### Ratio Variables in Regressions

I was reading Gibbs and Firebaugh (Criminology, 1990) on ratio variables in regressions. Suppose you regress Arrests/Crime on Crimes/population using city-by-city data, and in fact there is no causal connection. Will they be negative correlated anyway, since CRIMES is in both variables?

No, so long as all relevant control variables are in the regression. Here is a way to see it. Suppose we regress 1/Crime on Crimes/Population. Suppose too, that Crime and Crimes/Population are uncorrelated--- that bigger cities do not have a higher crime rate. Then 1/Crime and Crimes/Population will be uncorrelated.

If, of course, bigger cities do have higher crime rates, then 1/Crime and Crimes/Population will be correlated, but if we suspect that to be true, then in our original regression we should have regressed Arrests/Crime on not only Crimes/Population but on the control variable Crimes.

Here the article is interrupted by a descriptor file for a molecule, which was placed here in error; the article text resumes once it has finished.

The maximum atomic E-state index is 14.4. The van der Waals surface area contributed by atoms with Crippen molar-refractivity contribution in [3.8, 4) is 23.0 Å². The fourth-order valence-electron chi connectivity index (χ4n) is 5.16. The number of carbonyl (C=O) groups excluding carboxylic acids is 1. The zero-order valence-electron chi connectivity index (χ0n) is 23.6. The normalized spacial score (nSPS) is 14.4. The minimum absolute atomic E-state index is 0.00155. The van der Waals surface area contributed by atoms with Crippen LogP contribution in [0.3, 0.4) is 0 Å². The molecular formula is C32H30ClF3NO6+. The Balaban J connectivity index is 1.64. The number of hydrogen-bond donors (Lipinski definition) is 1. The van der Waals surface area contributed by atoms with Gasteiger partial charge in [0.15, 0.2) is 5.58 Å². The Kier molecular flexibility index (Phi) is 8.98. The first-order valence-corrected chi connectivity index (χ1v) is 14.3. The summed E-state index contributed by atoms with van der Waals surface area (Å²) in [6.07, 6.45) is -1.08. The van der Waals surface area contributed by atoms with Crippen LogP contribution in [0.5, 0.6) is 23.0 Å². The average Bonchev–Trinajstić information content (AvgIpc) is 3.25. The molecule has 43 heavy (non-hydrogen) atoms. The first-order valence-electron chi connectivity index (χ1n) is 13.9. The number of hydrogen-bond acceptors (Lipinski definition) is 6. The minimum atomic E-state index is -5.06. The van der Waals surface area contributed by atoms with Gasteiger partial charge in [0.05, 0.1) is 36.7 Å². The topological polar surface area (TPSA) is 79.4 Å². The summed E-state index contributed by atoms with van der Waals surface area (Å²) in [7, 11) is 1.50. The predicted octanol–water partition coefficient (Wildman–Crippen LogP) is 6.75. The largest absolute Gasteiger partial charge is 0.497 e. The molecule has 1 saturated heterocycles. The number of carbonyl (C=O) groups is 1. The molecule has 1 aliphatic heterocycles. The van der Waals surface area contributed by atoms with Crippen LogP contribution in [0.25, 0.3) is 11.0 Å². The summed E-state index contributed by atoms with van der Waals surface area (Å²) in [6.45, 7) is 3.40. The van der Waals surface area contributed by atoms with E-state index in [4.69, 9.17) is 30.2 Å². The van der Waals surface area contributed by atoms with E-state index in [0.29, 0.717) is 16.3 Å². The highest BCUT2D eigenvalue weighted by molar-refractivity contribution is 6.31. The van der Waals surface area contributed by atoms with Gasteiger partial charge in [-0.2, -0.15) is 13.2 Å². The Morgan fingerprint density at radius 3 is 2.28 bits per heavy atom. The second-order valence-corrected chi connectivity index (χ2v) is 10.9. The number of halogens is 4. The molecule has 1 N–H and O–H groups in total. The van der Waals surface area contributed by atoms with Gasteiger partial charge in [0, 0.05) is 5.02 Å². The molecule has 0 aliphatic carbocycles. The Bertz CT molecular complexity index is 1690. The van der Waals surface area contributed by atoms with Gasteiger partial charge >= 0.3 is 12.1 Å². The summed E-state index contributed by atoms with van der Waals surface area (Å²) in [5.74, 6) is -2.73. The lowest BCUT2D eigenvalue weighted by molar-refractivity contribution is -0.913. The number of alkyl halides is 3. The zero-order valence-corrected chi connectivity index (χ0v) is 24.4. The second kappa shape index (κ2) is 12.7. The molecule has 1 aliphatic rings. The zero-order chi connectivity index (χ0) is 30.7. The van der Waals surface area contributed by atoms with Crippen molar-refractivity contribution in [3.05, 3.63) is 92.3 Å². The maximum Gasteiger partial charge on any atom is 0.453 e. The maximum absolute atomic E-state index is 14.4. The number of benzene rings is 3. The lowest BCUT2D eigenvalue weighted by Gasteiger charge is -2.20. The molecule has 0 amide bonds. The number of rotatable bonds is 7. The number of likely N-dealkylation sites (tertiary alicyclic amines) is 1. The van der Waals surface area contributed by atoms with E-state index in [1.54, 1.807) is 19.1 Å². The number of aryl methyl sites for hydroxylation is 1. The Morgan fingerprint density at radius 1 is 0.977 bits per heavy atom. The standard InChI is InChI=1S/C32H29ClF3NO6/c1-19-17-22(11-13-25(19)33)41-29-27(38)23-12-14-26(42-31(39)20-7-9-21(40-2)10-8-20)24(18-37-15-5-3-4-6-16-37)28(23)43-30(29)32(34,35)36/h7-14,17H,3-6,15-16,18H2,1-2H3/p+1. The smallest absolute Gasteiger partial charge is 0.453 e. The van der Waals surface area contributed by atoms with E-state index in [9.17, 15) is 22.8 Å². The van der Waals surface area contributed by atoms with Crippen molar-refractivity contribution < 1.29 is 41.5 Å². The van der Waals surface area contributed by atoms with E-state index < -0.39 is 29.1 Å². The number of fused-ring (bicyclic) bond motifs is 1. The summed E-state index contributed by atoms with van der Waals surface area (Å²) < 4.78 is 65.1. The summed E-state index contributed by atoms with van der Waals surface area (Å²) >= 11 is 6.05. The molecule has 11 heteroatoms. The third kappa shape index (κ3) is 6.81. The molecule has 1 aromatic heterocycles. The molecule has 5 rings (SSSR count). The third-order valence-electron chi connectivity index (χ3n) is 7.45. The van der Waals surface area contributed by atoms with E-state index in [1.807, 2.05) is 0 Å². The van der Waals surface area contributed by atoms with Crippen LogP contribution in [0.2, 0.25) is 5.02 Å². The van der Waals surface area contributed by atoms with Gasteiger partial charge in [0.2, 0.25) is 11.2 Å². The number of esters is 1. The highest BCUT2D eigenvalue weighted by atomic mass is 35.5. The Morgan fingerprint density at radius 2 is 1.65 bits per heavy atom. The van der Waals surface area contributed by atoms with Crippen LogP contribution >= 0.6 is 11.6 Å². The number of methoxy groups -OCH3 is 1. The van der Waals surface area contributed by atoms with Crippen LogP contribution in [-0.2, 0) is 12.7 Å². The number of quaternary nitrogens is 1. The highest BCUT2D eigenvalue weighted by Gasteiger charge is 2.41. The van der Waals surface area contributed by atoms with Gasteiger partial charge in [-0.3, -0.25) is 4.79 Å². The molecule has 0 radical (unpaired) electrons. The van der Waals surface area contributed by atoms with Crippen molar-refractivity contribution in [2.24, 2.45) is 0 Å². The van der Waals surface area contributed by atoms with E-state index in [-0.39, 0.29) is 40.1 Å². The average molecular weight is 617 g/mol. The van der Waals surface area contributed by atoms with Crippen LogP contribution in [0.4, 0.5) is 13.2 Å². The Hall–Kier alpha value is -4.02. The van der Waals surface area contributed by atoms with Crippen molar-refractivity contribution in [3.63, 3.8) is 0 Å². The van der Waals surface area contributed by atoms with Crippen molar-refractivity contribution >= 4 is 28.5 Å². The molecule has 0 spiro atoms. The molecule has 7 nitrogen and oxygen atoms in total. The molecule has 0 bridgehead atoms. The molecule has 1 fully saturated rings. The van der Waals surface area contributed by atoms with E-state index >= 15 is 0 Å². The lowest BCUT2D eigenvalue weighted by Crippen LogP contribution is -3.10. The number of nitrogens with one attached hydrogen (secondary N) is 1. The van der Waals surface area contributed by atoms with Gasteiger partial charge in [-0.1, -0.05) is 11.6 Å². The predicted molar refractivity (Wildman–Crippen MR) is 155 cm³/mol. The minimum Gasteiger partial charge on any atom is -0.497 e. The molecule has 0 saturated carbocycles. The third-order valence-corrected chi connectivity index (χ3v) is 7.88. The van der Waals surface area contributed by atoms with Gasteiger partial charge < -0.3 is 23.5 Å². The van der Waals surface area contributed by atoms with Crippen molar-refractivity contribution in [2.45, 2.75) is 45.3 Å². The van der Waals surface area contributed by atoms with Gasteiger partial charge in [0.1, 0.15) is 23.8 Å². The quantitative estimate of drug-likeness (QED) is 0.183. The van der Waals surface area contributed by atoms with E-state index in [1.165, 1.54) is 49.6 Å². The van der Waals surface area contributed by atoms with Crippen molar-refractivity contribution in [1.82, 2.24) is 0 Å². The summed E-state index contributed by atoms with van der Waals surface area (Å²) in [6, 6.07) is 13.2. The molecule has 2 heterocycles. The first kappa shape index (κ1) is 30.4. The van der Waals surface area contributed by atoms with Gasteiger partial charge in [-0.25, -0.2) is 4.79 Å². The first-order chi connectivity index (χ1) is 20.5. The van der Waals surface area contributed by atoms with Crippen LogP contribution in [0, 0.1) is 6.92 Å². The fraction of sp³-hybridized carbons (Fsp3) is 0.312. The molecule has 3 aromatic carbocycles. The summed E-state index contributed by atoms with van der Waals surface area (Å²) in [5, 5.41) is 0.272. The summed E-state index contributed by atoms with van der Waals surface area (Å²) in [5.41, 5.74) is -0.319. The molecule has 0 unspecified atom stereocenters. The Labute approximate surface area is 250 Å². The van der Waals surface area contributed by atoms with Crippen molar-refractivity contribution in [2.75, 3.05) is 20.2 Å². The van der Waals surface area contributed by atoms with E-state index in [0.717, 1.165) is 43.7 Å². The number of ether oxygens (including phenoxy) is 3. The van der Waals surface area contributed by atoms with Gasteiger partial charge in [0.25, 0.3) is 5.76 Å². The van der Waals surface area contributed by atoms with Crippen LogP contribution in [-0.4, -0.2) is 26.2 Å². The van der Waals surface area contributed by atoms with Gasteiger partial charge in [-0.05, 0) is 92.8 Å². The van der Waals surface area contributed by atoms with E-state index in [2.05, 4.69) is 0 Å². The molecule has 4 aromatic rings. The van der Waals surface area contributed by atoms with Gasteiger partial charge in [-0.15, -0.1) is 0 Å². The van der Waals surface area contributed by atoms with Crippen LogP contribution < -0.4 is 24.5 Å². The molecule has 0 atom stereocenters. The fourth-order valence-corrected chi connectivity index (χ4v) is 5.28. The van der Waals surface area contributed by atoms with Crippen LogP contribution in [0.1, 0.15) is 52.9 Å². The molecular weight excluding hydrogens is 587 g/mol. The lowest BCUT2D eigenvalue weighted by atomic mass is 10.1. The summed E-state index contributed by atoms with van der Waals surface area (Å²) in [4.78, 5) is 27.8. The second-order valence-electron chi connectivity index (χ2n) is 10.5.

There is some issue of measurement error-- of false correlation arising if Crime has measurement error. Then we are regressing Arrests/(Crime+Error) on (Crime+Error)/Population. I think if we use (Crime +Error) as a control variable that will fix the problem, though.

Labels: crime, statistics

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